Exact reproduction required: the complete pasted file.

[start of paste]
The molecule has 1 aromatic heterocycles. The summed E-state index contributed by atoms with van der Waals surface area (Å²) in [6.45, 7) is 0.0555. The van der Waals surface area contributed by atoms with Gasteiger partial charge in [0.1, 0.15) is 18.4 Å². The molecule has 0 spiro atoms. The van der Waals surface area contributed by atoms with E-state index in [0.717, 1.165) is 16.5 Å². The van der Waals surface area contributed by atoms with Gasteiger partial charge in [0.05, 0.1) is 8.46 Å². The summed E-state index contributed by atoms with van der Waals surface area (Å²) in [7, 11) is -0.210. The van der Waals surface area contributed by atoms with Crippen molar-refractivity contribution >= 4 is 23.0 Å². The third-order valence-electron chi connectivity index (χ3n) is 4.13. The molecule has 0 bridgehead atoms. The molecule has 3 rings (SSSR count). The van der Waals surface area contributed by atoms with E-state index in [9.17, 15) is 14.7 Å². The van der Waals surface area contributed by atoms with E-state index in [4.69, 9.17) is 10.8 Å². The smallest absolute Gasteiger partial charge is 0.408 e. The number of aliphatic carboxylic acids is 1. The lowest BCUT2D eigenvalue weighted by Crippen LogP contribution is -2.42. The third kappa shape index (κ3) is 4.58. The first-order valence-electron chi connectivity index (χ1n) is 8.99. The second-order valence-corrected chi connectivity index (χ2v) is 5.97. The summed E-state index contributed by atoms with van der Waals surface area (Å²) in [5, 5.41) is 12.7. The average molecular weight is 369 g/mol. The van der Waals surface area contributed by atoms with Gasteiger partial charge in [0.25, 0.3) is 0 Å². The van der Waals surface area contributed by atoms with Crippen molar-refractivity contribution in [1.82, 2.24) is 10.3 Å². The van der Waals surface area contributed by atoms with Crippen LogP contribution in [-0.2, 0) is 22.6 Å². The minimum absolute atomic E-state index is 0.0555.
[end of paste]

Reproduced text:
The molecule has 1 aromatic heterocycles. The summed E-state index contributed by atoms with van der Waals surface area (Å²) in [6.45, 7) is 0.0555. The van der Waals surface area contributed by atoms with Gasteiger partial charge in [0.1, 0.15) is 18.4 Å². The molecule has 0 spiro atoms. The van der Waals surface area contributed by atoms with E-state index in [0.717, 1.165) is 16.5 Å². The van der Waals surface area contributed by atoms with Gasteiger partial charge in [0.05, 0.1) is 8.46 Å². The summed E-state index contributed by atoms with van der Waals surface area (Å²) in [7, 11) is -0.210. The van der Waals surface area contributed by atoms with Crippen molar-refractivity contribution >= 4 is 23.0 Å². The third-order valence-electron chi connectivity index (χ3n) is 4.13. The molecule has 0 bridgehead atoms. The molecule has 3 rings (SSSR count). The van der Waals surface area contributed by atoms with E-state index in [9.17, 15) is 14.7 Å². The van der Waals surface area contributed by atoms with E-state index in [4.69, 9.17) is 10.8 Å². The smallest absolute Gasteiger partial charge is 0.408 e. The number of aliphatic carboxylic acids is 1. The lowest BCUT2D eigenvalue weighted by Crippen LogP contribution is -2.42. The third kappa shape index (κ3) is 4.58. The first-order valence-electron chi connectivity index (χ1n) is 8.99. The second-order valence-corrected chi connectivity index (χ2v) is 5.97. The summed E-state index contributed by atoms with van der Waals surface area (Å²) in [5, 5.41) is 12.7. The average molecular weight is 369 g/mol. The van der Waals surface area contributed by atoms with Gasteiger partial charge in [0.25, 0.3) is 0 Å². The van der Waals surface area contributed by atoms with Crippen molar-refractivity contribution in [1.82, 2.24) is 10.3 Å². The van der Waals surface area contributed by atoms with Crippen LogP contribution in [-0.2, 0) is 22.6 Å². The minimum absolute atomic E-state index is 0.0555.